In looking at the stats of views to our most customer facing app, it’s 90+% viewed and used on mobile. At what point are you guys building true mobile apps and what approach are you taking (raw native aka one Android stack, one IOS stack, flutter, React Native, Cordova, other toolkit. Final question on this thread, if you are going react native/flutter approach are you considering their web targets instead of a web app as well as the mobile app?
Without full context, the answer is always “it depends”, but lets make some assumptions:
- App feature set and functionality work equally well on both web and native platforms
- The teams skillset is mainly web app development
- The marketing strategy fits both distribution strategies, Web or App Store
- There are no competition dependencies for either platform
- Risks are weighed and the focus has come down to the best technical solution for the team
It is important not only to consider the short term “build” but also the long term “maintain” cycles, when thinking through a technical solution. It is likely that the maintenance can be a bigger expense than the initial build out. It is also important to consider the culture of your team and where they want to be, as they build out this product. Do they aspire to be native mobile developers or continue to grow down the web development path.
If all the answers are not available to make the perfect decision now, maybe consider a progressive approach.
When starting a new product you will learn more when users actually start using the product versus in the lab. Being able to ship a quality product soon gives you a great advantage, so consider the time to first customer experience as a value. For example, you could start with a simple PWA approach with a standard service worker setup, create a manifest and all of the apple icons. Then focus on delivering a SPA application to your customers, using the technology stack your team is comfortable with, Svelte, Vue, React, etc.
Spend the time to design your API and separate the decisions your application needs to make into an application layer. Often teams jump at BaaS service, or CMS service as solutions for their backend to quickly get a prototype off the ground. The team ends up implementing some overly complex business logic in the presentation layer of their application. Which results to a tightly coupled technology stack. Do not do that , keep your frontend simple and craft an API that contains specific commands to your application.
For example, if you are building a workflow application, do not expose all of your models to your presentation layer in a CRUD style api, only expose the bits needed for each purpose and step. If you are listing contacts in your application, do not send the entire contact object in an array for the list, if the list just requires name and email. Just send name, email, and identifier. And so on. Look at each need from the presentation and give the presentation what it needs.
Crafting your API into a Domain Specific Language for your application will help you separate the decisions that need to be made in the presentation layer and in the application layer.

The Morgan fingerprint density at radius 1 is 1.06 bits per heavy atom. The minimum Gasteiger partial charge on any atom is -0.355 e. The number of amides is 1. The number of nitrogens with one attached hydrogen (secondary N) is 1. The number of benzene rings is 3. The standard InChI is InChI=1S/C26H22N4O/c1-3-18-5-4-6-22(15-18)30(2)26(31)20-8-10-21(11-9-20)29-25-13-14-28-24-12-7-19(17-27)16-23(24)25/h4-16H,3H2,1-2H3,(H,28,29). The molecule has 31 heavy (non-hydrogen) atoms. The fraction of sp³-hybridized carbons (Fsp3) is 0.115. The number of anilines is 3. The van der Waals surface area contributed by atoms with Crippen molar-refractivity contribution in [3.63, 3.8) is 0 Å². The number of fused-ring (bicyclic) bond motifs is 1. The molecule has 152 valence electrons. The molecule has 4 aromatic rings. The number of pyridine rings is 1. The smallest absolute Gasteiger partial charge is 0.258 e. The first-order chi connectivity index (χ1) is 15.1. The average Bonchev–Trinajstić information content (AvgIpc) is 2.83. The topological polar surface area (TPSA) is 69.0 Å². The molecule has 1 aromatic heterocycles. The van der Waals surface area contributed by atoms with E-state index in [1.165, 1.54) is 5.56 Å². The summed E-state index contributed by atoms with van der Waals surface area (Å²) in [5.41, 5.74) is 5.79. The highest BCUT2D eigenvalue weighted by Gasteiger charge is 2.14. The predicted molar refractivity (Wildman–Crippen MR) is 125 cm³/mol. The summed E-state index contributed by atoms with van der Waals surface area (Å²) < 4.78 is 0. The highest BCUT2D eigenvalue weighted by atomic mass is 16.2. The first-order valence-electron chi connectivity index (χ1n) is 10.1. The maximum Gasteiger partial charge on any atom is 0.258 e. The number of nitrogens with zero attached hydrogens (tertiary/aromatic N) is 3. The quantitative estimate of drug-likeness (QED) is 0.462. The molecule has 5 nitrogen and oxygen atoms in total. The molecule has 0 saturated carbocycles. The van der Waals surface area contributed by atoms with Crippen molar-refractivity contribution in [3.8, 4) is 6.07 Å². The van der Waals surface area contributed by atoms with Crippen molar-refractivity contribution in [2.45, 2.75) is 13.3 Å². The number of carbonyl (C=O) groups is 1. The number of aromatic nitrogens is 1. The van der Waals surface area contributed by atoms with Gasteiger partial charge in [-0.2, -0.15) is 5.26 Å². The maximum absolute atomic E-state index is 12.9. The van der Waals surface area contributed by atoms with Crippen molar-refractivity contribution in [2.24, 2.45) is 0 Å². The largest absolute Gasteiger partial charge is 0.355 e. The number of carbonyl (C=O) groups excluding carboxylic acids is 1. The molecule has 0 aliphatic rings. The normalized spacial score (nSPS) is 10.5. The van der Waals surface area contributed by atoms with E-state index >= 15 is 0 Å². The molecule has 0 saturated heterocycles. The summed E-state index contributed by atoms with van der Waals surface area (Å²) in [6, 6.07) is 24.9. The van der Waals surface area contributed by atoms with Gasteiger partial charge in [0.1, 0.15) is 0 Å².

Yes, it may feel like overkill at first when you are getting started, but you are setting your future team up for success, because over time as they product gains traction, more features will be requested and pivots will be made and you want to set your team up for success. Make this small investment to not paint yourself in a corner in the future. It also helps flush out the design details of a product and gets them into a specification that can be discussed and collaborated on.
- Phase 1: Design API
- Phase 2: Start SPA with standard PWA implementation
- Phase 3: Use CapacitorJS/Cordova and wrap SPA to ship to App Stores
- Phase 4: Migrate front-end to React Native or Flutter for a more native feel
- Phase 5: Migrate to full native using swift and kotlin and build a native development team
Consider this development plan as a phased process in which you build to each phase and weigh the needs and requirements then migrate to the next phase as the needs show and measure along the way. You might be surprised, you may only need a PWA, or maybe a hybrid solution like CapacitorJS. This will give you the ability to step through and validate each decision, because each decision will come with more cost for on going maintenance.
As you decide to build your mobile application, I hope this helps you in terms of the development effort. If you design an API you don’t have to commit to one mobile solution or another, you can set your team up to have flexibility and change over time as requirements and features are modified and introduced.
By creating strong boundaries between your technology layers you give your team the flexibility to change.
Not only is it good to separate your presentation layer from your application layer, it is also a great design to separate your application layer from your services. We build an open-source project called hyper63 that enables you to do that without having to build the abstractions, hyper63 has them for you. If you are interested, take a look at our project: https://github.com/hyper63/hyper63